My final evening in Jerusalem, and I eat at the splendid restaurant Eucalyptus run by owner and executive chef Moshe Basson, with a menu inspired by food mentioned in the Bible, which changes daily, according to what herbs and mushrooms chef picks during his daily trips to the Judean Hills. This is followed by a visit to The Tower of David, where visitors are treated to a Night Spectacular, a sound and light show and multi-sensory experience, where cultures, religions, rulers, and legends of Jerusalem are projected on the ancient walls and among the archaeological remains of Jerusalem’s citadel.
My brief time in Israel’s cultural and spiritual capital has been nothing short of captivating. Conquered, destroyed, and rebuilt, with every age leaving its indelible mark over the past three thousand years, this place of prophets and kings, and holy to three monotheistic religions, has helped shape part of the world we live in today. But what will become of this land if, God willing, we come eventually to the cessation of this senseless violence, with thousands of Palestinians, innocent Palestinians, killed with little or no remorse both in Gaza and the occupied West Bank? What of those thousands of displaced human beings without homes, or hope, or a future to look forward to? This is an ever-unfolding tragedy driven in the large part by Zionism, Israel’s national ideology, with Judaism serving as both a nationality and religion. I have no answers, and neither, it would seem, do others, apart from the most obvious and long overdue, two-state solution, and that seems a million miles away whilst the present far right government remains in power.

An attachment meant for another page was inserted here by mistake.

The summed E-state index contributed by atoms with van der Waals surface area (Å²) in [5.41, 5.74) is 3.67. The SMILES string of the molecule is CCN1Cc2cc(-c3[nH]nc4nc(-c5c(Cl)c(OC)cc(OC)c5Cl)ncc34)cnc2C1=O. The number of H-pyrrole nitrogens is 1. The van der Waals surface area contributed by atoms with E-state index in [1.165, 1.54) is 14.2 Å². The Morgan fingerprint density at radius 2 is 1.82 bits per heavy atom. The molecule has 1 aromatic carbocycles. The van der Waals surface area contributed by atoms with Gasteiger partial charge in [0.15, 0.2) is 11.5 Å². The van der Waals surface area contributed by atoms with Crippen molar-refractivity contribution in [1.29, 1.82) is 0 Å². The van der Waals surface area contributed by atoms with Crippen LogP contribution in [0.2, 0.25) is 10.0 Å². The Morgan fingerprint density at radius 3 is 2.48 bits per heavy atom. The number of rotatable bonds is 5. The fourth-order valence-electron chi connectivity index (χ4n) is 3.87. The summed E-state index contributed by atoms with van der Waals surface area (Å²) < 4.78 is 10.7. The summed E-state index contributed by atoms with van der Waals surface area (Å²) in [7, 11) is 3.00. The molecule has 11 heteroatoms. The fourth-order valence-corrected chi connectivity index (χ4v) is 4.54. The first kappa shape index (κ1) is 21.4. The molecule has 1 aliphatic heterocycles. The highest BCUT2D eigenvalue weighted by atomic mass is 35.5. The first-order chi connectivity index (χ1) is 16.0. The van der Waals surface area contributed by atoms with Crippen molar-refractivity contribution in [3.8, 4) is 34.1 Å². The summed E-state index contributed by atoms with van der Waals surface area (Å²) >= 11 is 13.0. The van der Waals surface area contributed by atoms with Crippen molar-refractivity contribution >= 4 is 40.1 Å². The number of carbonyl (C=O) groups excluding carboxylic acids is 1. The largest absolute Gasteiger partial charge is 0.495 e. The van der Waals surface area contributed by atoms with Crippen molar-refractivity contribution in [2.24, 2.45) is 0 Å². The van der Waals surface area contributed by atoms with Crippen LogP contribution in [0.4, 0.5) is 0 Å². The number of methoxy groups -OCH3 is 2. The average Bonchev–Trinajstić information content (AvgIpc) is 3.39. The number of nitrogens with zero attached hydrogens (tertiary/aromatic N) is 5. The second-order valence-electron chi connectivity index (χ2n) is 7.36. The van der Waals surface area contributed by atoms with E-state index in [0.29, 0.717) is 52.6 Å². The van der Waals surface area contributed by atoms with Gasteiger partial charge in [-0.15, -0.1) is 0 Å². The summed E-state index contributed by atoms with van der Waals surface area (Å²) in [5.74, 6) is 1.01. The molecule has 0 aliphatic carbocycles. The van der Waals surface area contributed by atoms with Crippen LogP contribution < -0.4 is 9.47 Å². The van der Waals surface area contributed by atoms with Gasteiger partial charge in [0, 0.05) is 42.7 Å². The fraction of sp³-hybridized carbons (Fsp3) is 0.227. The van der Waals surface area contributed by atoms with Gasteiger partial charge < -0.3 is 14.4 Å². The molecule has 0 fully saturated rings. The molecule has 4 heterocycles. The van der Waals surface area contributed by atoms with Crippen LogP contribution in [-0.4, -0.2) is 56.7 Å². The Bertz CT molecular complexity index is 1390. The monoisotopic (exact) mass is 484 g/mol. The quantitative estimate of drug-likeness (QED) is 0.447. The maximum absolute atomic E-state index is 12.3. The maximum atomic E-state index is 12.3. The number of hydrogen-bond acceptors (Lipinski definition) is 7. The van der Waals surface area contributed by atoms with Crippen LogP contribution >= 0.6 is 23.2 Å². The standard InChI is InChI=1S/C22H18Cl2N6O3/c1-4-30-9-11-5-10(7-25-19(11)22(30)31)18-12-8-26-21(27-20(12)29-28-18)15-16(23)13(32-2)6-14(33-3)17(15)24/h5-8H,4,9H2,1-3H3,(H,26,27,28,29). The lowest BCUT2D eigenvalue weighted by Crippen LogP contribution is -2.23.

But, but, I have no doubt this land’s spiritual magnetism will continue to draw me, not only because of its overwhelmingly impressive sites, but also by its history, culture, arts, gastronomy and, most of all, its people, be they Palestinian, Christian, Armenian or Jewish.
And, just in case you are wondering, some of those seventy names for Jerusalem: Gai Hizayon (Valley of Vision); Ir Ha’Elohim (City of God); Ir Ha’Emet (City of Truth); Killat Yoffi (Paragon of Beauty); and, most poignant of all, Shalem (Peace). We can only but continue to pray for that.